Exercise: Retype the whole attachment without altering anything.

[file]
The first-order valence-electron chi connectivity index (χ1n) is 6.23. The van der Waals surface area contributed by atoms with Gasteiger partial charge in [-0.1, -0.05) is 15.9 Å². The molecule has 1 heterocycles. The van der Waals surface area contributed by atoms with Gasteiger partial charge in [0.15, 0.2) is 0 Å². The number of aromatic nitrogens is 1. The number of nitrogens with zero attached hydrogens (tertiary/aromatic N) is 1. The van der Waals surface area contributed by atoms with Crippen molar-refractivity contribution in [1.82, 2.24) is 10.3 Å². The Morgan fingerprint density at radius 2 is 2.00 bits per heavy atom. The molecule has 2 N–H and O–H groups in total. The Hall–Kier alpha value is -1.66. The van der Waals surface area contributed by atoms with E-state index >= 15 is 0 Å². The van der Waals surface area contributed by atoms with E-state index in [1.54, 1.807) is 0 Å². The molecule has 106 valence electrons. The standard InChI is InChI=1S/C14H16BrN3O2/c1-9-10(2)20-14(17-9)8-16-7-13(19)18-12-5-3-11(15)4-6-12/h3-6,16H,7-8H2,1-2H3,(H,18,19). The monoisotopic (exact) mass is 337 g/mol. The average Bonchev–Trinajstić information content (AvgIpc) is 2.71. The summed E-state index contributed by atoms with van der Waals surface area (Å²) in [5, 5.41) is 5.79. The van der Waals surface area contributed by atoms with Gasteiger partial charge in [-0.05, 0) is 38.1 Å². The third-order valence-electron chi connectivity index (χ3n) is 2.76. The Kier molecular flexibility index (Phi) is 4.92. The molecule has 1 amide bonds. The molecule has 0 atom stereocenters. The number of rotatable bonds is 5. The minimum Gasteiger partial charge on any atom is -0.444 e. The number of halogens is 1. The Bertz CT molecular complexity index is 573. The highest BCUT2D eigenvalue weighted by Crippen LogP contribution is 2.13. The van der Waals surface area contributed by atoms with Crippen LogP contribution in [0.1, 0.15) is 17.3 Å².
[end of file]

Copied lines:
The first-order valence-electron chi connectivity index (χ1n) is 6.23. The van der Waals surface area contributed by atoms with Gasteiger partial charge in [-0.1, -0.05) is 15.9 Å². The molecule has 1 heterocycles. The van der Waals surface area contributed by atoms with Gasteiger partial charge in [0.15, 0.2) is 0 Å². The number of aromatic nitrogens is 1. The number of nitrogens with zero attached hydrogens (tertiary/aromatic N) is 1. The van der Waals surface area contributed by atoms with Crippen molar-refractivity contribution in [1.82, 2.24) is 10.3 Å². The Morgan fingerprint density at radius 2 is 2.00 bits per heavy atom. The molecule has 2 N–H and O–H groups in total. The Hall–Kier alpha value is -1.66. The van der Waals surface area contributed by atoms with E-state index >= 15 is 0 Å². The van der Waals surface area contributed by atoms with E-state index in [1.54, 1.807) is 0 Å². The molecule has 106 valence electrons. The standard InChI is InChI=1S/C14H16BrN3O2/c1-9-10(2)20-14(17-9)8-16-7-13(19)18-12-5-3-11(15)4-6-12/h3-6,16H,7-8H2,1-2H3,(H,18,19). The monoisotopic (exact) mass is 337 g/mol. The average Bonchev–Trinajstić information content (AvgIpc) is 2.71. The summed E-state index contributed by atoms with van der Waals surface area (Å²) in [5, 5.41) is 5.79. The van der Waals surface area contributed by atoms with Gasteiger partial charge in [-0.05, 0) is 38.1 Å². The third-order valence-electron chi connectivity index (χ3n) is 2.76. The Kier molecular flexibility index (Phi) is 4.92. The molecule has 1 amide bonds. The molecule has 0 atom stereocenters. The number of rotatable bonds is 5. The minimum Gasteiger partial charge on any atom is -0.444 e. The number of halogens is 1. The Bertz CT molecular complexity index is 573. The highest BCUT2D eigenvalue weighted by Crippen LogP contribution is 2.13. The van der Waals surface area contributed by atoms with Crippen LogP contribution in [0.1, 0.15) is 17.3 Å².